Ein verheißungsvoller Sommer – doch die Idylle an der Themse währt nicht lange ...

»Mein Vater nannte mich Birdie, er sagte, ich sei sein kleiner Vogel. Die anderen kannten mich als die Tochter des Uhrmachers. Edward bezeichnete mich als seine Muse, sein Schicksal. In Erinnerung behalten wird man mich als Diebin, Hochstaplerin, als eine, die sich über ihren Stand erhoben und unsittlich verhalten hat. An meinen richtigen Namen erinnert sich niemand. Und niemand sonst kennt die Wahrheit über jenen Sommer.«

Der Bestseller jetzt als Taschenbuch

Birchwood Manor 1862: Der talentierte Edward Radcliffe lädt Künstlerfreunde in sein Landhaus am Ufer der Themse ein. Doch der verheißungsvolle Sommer endet in einer Tragödie – eine Frau verschwindet, eine andere stirbt …

Über hundertfünfzig Jahre später entdeckt Elodie Winslow, eine junge Archivarin aus London, die Sepiafotografie einer atemberaubend schönen Frau und die Zeichnung eines Hauses an einer Flussbiegung. Warum kommt Elodie das Haus so bekannt vor? Und wird die faszinierende Frau auf dem Foto ihr Geheimnis jemals preisgeben?

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Buchtrailer mit Kate Morton

The Threads of Time

Ein Essay von Kate Morton

The Clockmaker’s Daughter is a novel about time and timelessness, a subject of endless fascination to me, kick-started, I suspect, as so many lifelong interests are, by the circumstances of my childhood. When I was eight-years-old, my mother began working part-time for an antique dealer, going on to open her own shop in the front room of our house on Tamborine Mountain, in the bend of Long Road nearest the roundabout. I remember vividly the first significant sale at Memory Lane Antiques – a cedar wardrobe – and the ensuing excitement, which featured a rare and exciting impromptu family dinner at the local French restaurant.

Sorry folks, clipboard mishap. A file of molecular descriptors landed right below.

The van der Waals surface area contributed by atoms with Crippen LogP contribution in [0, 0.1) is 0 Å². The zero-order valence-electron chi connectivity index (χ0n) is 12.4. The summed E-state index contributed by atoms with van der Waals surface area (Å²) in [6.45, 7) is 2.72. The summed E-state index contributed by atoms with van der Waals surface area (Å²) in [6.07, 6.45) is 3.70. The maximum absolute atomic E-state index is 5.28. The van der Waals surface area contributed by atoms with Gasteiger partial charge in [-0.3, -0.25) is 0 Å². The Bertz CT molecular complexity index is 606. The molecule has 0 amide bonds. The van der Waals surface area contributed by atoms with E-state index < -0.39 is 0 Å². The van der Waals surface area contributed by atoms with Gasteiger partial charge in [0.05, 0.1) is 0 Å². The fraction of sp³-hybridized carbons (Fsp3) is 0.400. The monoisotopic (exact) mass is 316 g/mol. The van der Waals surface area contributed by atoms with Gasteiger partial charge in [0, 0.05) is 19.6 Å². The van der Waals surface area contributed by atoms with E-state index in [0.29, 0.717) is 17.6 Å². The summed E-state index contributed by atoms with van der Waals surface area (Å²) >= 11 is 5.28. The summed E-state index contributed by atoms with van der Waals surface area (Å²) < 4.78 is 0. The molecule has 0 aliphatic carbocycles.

My mum, Didee, has an artist’s eye. She studied fine arts at night school and her Girls’ Own annuals on the bookcase in my grandmother’s spare room had margins filled with a dreamy teenager’s cross-hatched ink sketches; my mum sees patterns and possibilities everywhere and has a storyteller’s gift for narrative. And so: the items in her shop were never simply displayed, they were arranged like props on a stage set, as if awaiting their former owners to materialise and take up residence.

I used to love drifting through the ‘rooms’ that made up Memory Lane when Mum took a break and left me in charge, particularly on wet weekends when the world outside was dark and stormy and subtropical rain pelted on our tin roof. I would pause at a dressing table to turn over hairbrushes and picture frames and lace collars, and lift the delicate silver lid from a tiny crystal bonbonnière, wondering at the cherished items that had once been kept inside, wondering at what had caused the dent in the fine metal rim. At times, Mum had a gramophone in stock and a rickety old tune would quiver up the bell-shaped horn, voices and sound broadcasting from another time and place. There is little as transporting as music.

I spent countless dawn mornings at flea markets, weaving between rows of parked vans and canvas tents, on school ovals and in the tarmac parking lots of shopping centres, seeking pre-loved treasures for which I could exchange the sweaty coins held tight within my fist. During the summer school holidays Mum would take us with her to scour the dark and dusty second-hand shops dotted around the southern hem of Brisbane, and I can still remember their identical smell, of dust and mould and age and secrets, and the back corner of each one where books with old cardboard bindings and the names of other children inside were stacked. Sometimes we were invited into a stranger’s house to view an unwanted object that they’d advertised for sale, or to deliver a chest-of-drawers or a desk or a velvet armchair. I was always curious about these brief sojourns into other worlds. Incursions through the back of the wardrobe.